HAVANA, March 13 (Xinhua) -- More than 300 invasive plants are now plaguing Cuba, according to a report released here Wednesday by the official Cuban Institute of Systematic Ecology (IES).
The institute, an organ of the Cuban Ministry of Science, Technology and Environment, identified 323 invasive species existing in the island area, among which the most aggressive is marabou, a kind of shrub introduced previously for decorative purposes.
According to the report, the worst foreign offenders on land include casuarina pines from Australia, rose apple, ipilipil, African tulip and cajeput.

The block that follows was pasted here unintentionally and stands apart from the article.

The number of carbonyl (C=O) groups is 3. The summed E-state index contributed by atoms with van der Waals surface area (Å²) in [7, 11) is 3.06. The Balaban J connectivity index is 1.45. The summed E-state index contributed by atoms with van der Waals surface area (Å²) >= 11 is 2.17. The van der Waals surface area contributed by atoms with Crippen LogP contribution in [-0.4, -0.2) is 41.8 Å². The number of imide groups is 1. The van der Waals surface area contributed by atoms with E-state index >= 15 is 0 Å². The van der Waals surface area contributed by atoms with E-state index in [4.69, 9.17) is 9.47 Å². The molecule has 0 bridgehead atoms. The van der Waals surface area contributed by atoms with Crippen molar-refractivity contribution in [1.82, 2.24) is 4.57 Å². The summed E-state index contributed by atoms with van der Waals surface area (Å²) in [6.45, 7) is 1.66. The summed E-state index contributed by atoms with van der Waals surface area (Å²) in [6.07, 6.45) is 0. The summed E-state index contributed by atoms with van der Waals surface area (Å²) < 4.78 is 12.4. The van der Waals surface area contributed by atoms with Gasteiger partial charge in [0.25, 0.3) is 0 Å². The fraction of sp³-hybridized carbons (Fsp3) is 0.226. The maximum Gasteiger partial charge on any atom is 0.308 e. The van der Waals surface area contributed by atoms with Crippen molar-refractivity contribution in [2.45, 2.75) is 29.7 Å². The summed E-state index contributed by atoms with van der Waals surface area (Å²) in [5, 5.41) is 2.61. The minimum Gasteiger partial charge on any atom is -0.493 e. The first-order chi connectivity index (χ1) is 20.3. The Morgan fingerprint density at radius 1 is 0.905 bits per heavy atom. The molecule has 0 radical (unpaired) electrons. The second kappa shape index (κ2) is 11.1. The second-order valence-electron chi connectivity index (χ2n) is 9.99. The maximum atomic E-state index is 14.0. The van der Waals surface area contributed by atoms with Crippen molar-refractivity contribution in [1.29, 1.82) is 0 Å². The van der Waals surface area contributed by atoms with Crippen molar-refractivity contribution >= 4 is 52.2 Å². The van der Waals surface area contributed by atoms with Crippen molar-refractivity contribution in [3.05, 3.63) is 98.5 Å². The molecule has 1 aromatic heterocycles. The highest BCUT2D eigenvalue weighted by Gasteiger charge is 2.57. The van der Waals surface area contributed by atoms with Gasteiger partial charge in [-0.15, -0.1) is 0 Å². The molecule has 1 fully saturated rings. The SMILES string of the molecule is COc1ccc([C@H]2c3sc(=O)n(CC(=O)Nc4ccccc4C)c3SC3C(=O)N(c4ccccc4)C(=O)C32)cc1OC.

The report added that the worst aquatic invaders in Cuba is water hyacinth, a kind of tropical plant with large blue flowers that could clog waterways.
Ramona Oviedo, an IES expert, said the invasive plants, introduced either intentionally or accidentally, would sometimes have far-reaching and long-term destructive influences on local ecological systems.
Oviedo explained that toxic foreign seeds and species would alter local landscape, affect fauna and flora, soil and water quality, crop yields, forest coverage, and even the operation of dams and waterways.
IES said the second stage of the research on invasive species is scheduled to begin next year.
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